PHD STUDENTS AND RESEARCHERS

If you are interested in completing a postgraduate research degree at the University of Salford in the field of Cognitive Psychology please look at our team profiles on the ‘Meet the Team’ page for potential supervisors and contact our group lead, Dr Catherine Thompson – c.thompson@salford.ac.uk.

Please see below for information about our current PhD Students and Researchers:

Lucy Ferrie

I graduated from Royal Holloway University of London in 2020 with a Bachelor’s degree in Psychology and then went on to study a Master’s degree in Forensic Psychology. Eager to embark on a career as an academic researcher, I am currently working as a Research Assistant at the University of Salford on a project funded by the Fire Service Research and Training Trust exploring the effects of thermal stress on the cognitive functioning of firefighters. In my spare time I enjoy participating in activities that promote health and mindfulness including working out, nature walks, and looking after my houseplants.

David Beevers

After more than 40 years in journalism, I decided to change careers and pursue a long-held fascination with psychology and motivational leadership. I was accepted onto the BSc (Hons) Psychology and Counselling course at Salford in 2018 at the age of 62 (remember, “you’re never too old, and it’s never too late!”) and graduated in the summer of 2021. I then successfully applied to join the PhD programme at the University with a project looking at the effect of individual differences on the restorative power of environments under the supervision of Dr Catherine Thompson and Dr Michael Lomas. While humans have been shown to favour nature environments over urban settings, with nature benefiting well-being and cognitive abilities, few studies have looked at how the personality of an individual and their past experience of nature affects the ability of certain nature environments to restore and replenish cognitive resources. I am also continuing to work on a study with Dr Thompson, funded by the EPS, looking at the effect of low-level spatial frequency images on perceptual fluency.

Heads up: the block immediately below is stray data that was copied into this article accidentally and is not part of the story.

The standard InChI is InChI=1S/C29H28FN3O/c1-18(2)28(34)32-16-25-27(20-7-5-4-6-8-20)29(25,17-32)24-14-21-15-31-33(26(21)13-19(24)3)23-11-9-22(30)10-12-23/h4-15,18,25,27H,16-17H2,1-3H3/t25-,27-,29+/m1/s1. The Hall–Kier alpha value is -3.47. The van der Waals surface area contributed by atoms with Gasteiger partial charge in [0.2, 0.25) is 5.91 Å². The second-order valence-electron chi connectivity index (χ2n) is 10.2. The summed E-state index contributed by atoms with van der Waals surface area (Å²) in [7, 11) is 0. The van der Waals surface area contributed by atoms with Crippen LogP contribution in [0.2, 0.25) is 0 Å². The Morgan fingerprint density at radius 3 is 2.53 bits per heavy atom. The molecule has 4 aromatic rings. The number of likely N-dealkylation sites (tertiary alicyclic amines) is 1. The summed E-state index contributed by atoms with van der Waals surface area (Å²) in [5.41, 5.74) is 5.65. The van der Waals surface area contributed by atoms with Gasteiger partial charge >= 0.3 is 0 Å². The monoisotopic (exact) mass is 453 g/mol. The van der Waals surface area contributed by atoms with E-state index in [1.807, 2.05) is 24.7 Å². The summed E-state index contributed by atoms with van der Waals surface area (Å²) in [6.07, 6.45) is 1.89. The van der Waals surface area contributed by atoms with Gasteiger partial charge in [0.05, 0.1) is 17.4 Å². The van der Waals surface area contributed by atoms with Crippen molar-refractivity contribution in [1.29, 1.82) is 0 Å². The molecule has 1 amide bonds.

Rukhma Younis

I graduated from the University of Salford in 2021 with a Bachelor of Science degree in Criminology. I am currently working through an Internship at the University of Salford on a research study with Dr Samantha Gregory. The research project examines the effect of other people’s eye movement/eye gaze on memory for objects. The study is conveyed through a virtual reality setting with head mounted display. My aim in terms of career and job prospects is to gain employment in either the social/government research sector, women’s rehabilitation/family services, or amongst the police staff or in prisons. Leisure activities I enjoy are reading novels, particularly crime/thriller, poetry, and classical reads, textile crafts, crocheting and sewing, and watching true crime documentaries.

Ryan McGrath

I graduated from the University of Salford in 2017 with a BSc in Psychology.  During my undergraduate studies I gained research experience in cognitive projects led by Dr Catherine Thompson, where we began to explore positive (or negative) effects of nature on mood and attention. I have since worked in a range of research posts, including a neurocognitive experimental project which identified minor differences in the demands upon the prefrontal cortex between binge-drinkers and non-drinkers whilst undertaking cognitive tasks. In later research assistant posts I began to investigate higher cognitive order demands and how individual differences may give rise to compromised levels of grit and resilience (and vice-versa). In 2022, I began working with Dr Thompson on an internally-funded project that investigates attention restoration in natural environments when compared to urbanised settings, in the real-world. Restoring attentional capacities has previously been shown to improve factors of wellbeing by ‘restoring and replenishing’ cognitive resources from the demands of everyday life, offering potential improvements to holistic wellbeing. Using eye-tracking we are exploring this topic outside the lab within everyday environments.